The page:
Most people are aware that the vast majority of everything that was written in ancient times has been lost. Some languages, however, have more surviving works than others. To give a somewhat extreme example, the Roman writer Pliny the Elder (lived c. 23 – 79 CE) records in his Natural History 18.5.22 that the city of Carthage contained libraries of scrolls written in the Punic language. In 146 BCE, however, the Romans utterly destroyed Carthage. They burned the entire city to the ground and killed or enslaved every single person who lived there.
The Romans dispersed whatever survived of the contents of the Carthaginian libraries among the various kings of North Africa—except, Pliny tells us, for a treatise on agriculture written in a set of twenty-eight scrolls by the Carthaginian writer Mago, which the Senate ordered be translated into Latin. The Latin translation of Mago’s treatise was later lost and is only known today from references in Greek and Roman sources. The Punic language itself went extinct sometime around the fifth century CE. As a result, not a single literary work that was originally written in the Punic language has survived to the present day complete; even the works that are known are known only in name, summary, or fragmentary quotation.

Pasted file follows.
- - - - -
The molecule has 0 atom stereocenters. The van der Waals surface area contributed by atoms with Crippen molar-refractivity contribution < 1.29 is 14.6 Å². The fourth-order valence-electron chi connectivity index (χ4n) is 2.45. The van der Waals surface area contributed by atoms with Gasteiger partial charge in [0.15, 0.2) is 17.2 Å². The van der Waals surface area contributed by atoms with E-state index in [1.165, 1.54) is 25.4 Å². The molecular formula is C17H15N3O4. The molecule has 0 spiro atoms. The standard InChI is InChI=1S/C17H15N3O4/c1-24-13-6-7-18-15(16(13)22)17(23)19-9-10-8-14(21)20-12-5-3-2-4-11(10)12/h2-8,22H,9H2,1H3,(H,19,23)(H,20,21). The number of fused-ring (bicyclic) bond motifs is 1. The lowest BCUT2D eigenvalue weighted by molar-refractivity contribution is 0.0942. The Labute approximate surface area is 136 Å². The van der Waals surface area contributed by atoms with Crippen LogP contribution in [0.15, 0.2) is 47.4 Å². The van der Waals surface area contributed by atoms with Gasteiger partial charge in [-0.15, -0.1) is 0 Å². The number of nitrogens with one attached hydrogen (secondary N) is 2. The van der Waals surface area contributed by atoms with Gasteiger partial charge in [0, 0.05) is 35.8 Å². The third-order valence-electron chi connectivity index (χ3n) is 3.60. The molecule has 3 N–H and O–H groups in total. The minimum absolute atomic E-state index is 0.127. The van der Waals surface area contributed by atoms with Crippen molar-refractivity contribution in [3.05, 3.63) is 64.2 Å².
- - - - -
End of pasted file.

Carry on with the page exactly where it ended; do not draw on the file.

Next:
Ancient texts written in the Greek and Latin languages have been relatively fortunate in terms of their survival. Scholars often estimate off-the-cuff that around 1% of the known works written in Greek and Latin in ancient times has survived to the present day. This may not seem like a lot, but it is still far more writing than any individual can possibly hope to read, even in a lifetime, and it is a great deal more than what has survived in Punic. Given these circumstances, it is only natural that many people are curious which of these two languages has more surviving ancient texts: Greek or Latin? The answer, for reasons I will explain shortly, is almost unquestionably Greek.